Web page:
Be the change you wish to see in the world...

- Gandhi

Friday, November 23, 2012

Thanks and Giving: My Gratitude Tool Box

Stephanie Dreyer, aka VeegMama, with her three children
Goofyfoot Photography, 2012

I consider myself very fortunate.  I have three healthy, happy children, a loving partner, a supportive family who all live within an hour drive, and amazing friends that I love like family.  I have a job that I enjoy and only have to work at part time, leaving me time to pursue my many passions that inevitably turn into projects with lives of their own.  If that wasn't enough, I live in Southern California, inarguably one of the best locales in the world, in a beautiful home that my husband and I created and built together.  Yep, pretty darn fortunate.

In my opinion, with fortune should come gratitude.  November is the perfect time to reinforce this idea, but really, thanks and giving should be something we do all year long, don't ya think?  Saying thanks and giving back just make the world go round and bring all of that beautiful karmic energy into full circle rotation.  I truly believe in the the tenet, "you get what you give."  In that spirit, gratitude has become a large part of my daily practice and attitude.  As a mama, of course, that spills over onto my kids.  I know I am doing a good job when my three year-old son often thanks me without prompting for all the "little" things I do in his life (making dinner, taking him to the park, going to a birthday party).  Nothing makes me prouder when my girls say "thank you" to others without a grudging reminder from me.

It's not easy, but I have found that when I practice gratitude daily, I am a happier and more productive person.  For those who are really good at it, it's like an art form to watch.  Below are the tools in my gratitude "tool box" that I pull out daily and weekly to keep me and my family in the practice of thanksgiving throughout the year.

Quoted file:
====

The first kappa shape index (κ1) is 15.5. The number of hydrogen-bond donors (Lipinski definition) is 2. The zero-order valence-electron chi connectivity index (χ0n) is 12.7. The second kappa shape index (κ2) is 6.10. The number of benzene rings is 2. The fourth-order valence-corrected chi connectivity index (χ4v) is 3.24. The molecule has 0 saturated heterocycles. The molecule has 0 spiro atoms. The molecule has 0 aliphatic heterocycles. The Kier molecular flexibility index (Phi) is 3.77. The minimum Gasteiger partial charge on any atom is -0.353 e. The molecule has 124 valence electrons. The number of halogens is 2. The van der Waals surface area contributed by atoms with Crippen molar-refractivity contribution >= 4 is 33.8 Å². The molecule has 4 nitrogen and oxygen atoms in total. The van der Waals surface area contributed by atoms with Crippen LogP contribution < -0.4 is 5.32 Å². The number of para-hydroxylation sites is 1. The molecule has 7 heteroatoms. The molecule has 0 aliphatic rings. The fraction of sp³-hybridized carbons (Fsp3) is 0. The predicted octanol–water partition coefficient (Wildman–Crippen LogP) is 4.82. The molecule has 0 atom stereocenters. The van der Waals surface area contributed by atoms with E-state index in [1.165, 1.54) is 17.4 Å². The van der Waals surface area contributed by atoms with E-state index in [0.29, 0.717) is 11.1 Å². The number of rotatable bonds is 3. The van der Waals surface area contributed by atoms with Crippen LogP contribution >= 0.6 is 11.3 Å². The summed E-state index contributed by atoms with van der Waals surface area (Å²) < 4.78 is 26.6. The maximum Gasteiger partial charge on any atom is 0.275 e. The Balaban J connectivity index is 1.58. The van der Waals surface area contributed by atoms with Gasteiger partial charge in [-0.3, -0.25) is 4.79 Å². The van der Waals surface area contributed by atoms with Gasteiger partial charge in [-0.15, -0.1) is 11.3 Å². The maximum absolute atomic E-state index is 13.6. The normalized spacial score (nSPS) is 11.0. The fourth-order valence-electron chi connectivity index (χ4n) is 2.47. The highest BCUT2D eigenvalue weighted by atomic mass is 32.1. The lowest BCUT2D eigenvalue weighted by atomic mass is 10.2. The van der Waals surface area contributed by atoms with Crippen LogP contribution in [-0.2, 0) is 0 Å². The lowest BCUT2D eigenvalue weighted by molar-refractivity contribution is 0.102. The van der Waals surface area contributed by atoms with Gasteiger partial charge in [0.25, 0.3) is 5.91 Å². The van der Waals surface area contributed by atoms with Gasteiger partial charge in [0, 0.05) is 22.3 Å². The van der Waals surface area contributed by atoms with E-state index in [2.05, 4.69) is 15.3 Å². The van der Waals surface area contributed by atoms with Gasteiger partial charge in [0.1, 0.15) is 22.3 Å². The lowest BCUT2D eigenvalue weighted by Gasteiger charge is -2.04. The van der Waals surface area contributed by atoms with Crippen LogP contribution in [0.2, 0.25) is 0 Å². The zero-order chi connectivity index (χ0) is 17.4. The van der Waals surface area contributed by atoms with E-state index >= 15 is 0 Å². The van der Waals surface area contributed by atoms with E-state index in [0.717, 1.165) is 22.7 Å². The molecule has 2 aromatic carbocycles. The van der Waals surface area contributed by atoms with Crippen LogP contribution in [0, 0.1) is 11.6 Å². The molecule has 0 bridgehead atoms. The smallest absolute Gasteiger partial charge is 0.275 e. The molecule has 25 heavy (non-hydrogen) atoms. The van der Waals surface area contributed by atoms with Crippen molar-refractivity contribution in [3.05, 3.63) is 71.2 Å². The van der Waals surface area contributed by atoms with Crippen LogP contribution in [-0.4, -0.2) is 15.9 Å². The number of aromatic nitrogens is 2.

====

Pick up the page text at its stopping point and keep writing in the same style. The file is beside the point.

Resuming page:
• Mine the moment - Find something in the moment that feels good and let's you just take in the feeling of it.  This is especially helpful during those times when you are a speeding taxi driver, shuttling kids to after school activities and they are arguing with each other in the backseat!  
  • Keep a gratitude journal - Even on the toughest of days, we all should be able to find at least one thing that we are grateful for.  Write it down.  Write something.  Once a day.  Refer to it often. 
  • Say thank you before you go to bed - We do this with our kids every night at bedtime.  It can be part of your prayers, if you are religious, or just a reflective moment as you shut off the lights.  I ask the kids, "What are you thankful for today?"  The answers are always rewarding, and sometimes surprising, inspiring, and enlightening.
  • Highs and Lows - This is another one for the family.  At dinner each night, my family goes around the table and shares their "highs" from the day (something that made them happy) and their "lows" (something that made them sad).  It's a great way to get kids in the habit of seeing the good in their day when they might have had some troubles too.  I also love the conversation and problem solving it sometimes provokes among siblings who offer up "That's okay" and "At least, you didn't..."  They are learning to be optimistic and see the bright sides of their lows.
  • Say it out loud - I will randomly interrupt conversations between my kids when I am mining the moment (see above) and proclaim, "I just have to say how grateful I am for this moment we are having."  They usually look at each other with their "Mommy is crazy" look, but the habit of actually saying it out loud (as opposed to just writing it in my journal) immediately sky rockets my endorphins and puts a smile on all of our faces.
  • Get caught in the act - I love my kids to see me making someone a meal, making a card, or wrapping a special gift.  They almost always ask me why I am doing what I am doing, which provokes an easy way to talk about nice things we can do for others because we are able to.  At the end of the convo, I often get them asking to help me with the task I am doing.
  • Pay it forward - I love this one!  You've seen the movie.  Do something nice for someone and they do something nice for the next person, and so on.  Have you heard about those people that buy a cup of coffee for the person behind them in line?  It happens and it works!  I have done the same thing for someone's parking toll.  And why stop there?  What about someone's ice cream cone or bagel or newspaper?  You'll be smiling all the way to your car and for the rest of the day.
How do you practice gratitude?  What "tools" do you or your family use?